- The only way road funding was going to pass the Legislature was if they alone provided nearly all the votes;
- The road funding debate was going to drag on and on until something, anything was done; and
- They had reached the point of wanting to get this issue, which has sucked all the air out of the Capitol on other issues, off the table.
Into this environment came an interesting skirmish between Senate Majority Leader Arlan Meekhof (R-West Olive) and House Speaker Kevin Cotter (R-Mount Pleasant). Mr. Meekhof called for Mr. Cotter to put the bipartisan plan up for a vote in the House, and Mr. Cotter – realizing it would likely get soundly defeated – said no. Instead, Mr. Cotter revived the 600/600 framework and did what he was unable to do in August – find the necessary votes to pass it.
The exact dynamics of what persuaded enough of the House Republicans who balked in August to come aboard are not totally clear, but it isn’t hard to imagine some rallied around Mr. Cotter in the face of Mr. Meekhof publicly calling for a vote on a different plan and House Minority Leader Tim Greimel (D-Auburn Hills) teeing off on legislative Republicans. There also was a sense that by using a vehicle registration fee model, Republicans voting yes might avoid some of the wrath that would have instead come from raising the gasoline tax. I don’t really understand that analysis, but that’s what many said the feeling was.
With the House Republicans passing $600 million in new revenue, Mr. Snyder’s resistance to using $600 million from the General Fund began to dissipate. And Mr. Meekhof, who had held back from publicly embracing a 600/600 plan to avoid jamming legislation down the governor’s throat, began to move toward embracing it (the Senate passed in July an 800/700 plan after all).
Mr. Snyder’s requests were met, to phase in the General Fund contribution over three years starting with the 2018-19 fiscal year, meaning the $1.2 billion in new funding will not be fully in place until the 2020-21 fiscal year (the second budget that will be proposed under the next governor). An income tax rollback also was delayed until 2023 and made less likely to occur under a complicated formula.
In the end, this plan was nowhere near what Mr. Snyder wanted when looking back on his past proposals. He wanted $1.2 billion in predictable, ongoing new revenue, be it from the gasoline tax, higher vehicle registration fees, or some combination of the two. He got half of that. Yes, the General Fund money is statutorily committed, but the road folks need only ask any of the other interests whose programs rely on the General Fund what happens to funding when the economy dips and takes revenues with it, even when it means changing a statute.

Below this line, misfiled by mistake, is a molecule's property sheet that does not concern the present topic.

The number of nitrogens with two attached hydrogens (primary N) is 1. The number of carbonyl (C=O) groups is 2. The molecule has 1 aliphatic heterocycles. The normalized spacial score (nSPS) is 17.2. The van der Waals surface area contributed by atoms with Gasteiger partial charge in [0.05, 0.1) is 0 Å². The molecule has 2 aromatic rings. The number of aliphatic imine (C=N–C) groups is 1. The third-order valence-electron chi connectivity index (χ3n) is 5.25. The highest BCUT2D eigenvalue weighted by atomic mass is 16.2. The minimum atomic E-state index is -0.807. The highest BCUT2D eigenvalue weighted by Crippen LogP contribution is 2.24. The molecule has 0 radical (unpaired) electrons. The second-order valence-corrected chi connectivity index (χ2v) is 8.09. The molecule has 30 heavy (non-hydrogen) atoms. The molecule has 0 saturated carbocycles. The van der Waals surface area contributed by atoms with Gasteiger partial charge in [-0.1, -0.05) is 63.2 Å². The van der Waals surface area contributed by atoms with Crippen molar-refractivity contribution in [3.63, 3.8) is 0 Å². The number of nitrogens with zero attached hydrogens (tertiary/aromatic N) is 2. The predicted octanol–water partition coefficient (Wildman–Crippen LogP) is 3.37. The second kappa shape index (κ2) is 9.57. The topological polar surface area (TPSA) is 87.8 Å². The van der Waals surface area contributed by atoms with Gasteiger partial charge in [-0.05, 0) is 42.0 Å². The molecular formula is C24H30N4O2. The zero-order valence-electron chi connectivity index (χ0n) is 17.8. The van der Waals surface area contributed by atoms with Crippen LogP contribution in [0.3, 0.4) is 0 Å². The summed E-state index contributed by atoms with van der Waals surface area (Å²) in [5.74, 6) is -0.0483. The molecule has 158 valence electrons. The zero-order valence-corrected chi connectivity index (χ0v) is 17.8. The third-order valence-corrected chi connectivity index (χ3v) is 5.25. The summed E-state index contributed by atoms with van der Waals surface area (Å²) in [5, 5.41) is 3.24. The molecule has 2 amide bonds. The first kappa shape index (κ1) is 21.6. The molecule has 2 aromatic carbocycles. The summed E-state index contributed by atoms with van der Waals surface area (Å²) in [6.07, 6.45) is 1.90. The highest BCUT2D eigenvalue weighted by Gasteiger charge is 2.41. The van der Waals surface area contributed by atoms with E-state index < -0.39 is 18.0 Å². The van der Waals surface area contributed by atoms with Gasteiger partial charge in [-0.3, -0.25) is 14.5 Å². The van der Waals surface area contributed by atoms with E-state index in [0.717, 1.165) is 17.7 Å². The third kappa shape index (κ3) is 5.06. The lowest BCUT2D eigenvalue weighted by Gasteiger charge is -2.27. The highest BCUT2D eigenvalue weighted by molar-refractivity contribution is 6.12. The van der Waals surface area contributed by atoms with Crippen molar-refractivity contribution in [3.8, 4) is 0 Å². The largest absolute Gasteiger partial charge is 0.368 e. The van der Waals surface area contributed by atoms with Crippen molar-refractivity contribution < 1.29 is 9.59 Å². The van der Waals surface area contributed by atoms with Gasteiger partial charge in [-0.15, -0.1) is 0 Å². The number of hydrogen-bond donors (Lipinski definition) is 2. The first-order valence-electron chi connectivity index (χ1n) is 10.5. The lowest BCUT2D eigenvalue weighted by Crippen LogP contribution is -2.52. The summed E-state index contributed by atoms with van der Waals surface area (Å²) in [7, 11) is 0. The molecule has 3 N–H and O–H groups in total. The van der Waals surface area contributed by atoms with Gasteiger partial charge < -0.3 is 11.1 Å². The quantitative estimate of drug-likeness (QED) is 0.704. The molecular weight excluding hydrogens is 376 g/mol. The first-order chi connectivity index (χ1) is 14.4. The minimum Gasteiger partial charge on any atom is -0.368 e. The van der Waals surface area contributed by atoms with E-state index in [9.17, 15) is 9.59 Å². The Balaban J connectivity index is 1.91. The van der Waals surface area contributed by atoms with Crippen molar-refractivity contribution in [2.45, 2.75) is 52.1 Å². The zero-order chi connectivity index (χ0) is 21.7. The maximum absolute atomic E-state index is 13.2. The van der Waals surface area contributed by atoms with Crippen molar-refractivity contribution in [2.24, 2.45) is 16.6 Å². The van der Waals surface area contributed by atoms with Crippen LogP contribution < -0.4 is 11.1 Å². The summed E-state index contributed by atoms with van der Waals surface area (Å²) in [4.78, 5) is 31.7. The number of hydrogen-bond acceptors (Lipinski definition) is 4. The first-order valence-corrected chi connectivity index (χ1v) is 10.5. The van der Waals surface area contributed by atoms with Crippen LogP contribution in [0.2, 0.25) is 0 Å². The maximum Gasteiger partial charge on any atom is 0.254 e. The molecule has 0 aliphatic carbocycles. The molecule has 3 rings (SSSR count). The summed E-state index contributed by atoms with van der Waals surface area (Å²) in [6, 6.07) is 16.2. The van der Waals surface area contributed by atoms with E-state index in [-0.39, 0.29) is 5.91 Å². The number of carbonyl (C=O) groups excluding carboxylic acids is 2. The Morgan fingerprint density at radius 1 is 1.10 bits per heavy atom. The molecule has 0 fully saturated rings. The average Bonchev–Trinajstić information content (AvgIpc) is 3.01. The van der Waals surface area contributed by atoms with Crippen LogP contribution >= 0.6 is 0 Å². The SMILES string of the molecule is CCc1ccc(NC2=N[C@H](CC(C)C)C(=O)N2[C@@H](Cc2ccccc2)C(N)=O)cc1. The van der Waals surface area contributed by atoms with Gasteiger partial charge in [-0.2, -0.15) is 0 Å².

What’s that old saying about “half a loaf” being better than none?
This morning, prior to the Senate convening for its 10 a.m. session, where it was expected to vote on a road funding plan, the mood among those who have worked for years to raise funding for roads was downright optimistic.
And this from a group that has come so close so many times over the years to its goal only to see the Legislature play the part of Lucy and yank the football away just before Charlie Brown can kick it. But there seemed real reason for optimism.
But Lucy struck again today.
The problem in a nutshell is that the new revenue in the plan House Republicans passed last week comes heavily from raising vehicle registration fees, and the Senate would prefer instead for most of the new revenue to come from an increase in the gasoline tax.
The pro-registration fee side sees it as a more stable source of revenue because as vehicles get more fuel efficient – or rely on energy sources other than gasoline – gasoline tax revenue based on cents per gallon purchased will continue to decline. It also can be labeled a fee instead of a tax. Theoretically.
Those favoring the gasoline tax hike approach say it goes much easier on motorists’ cash flow. Instead of paying all of the vehicle registration fee hike at once, when renewing registrations annually, motorists would just pay a little bit more with each fill-up and considering that the price of gasoline zig-zags more than a squirrel crossing the road, motorists would barely notice, if at all. Additionally, raising the gasoline tax ensures that out-of-state motorists pay more.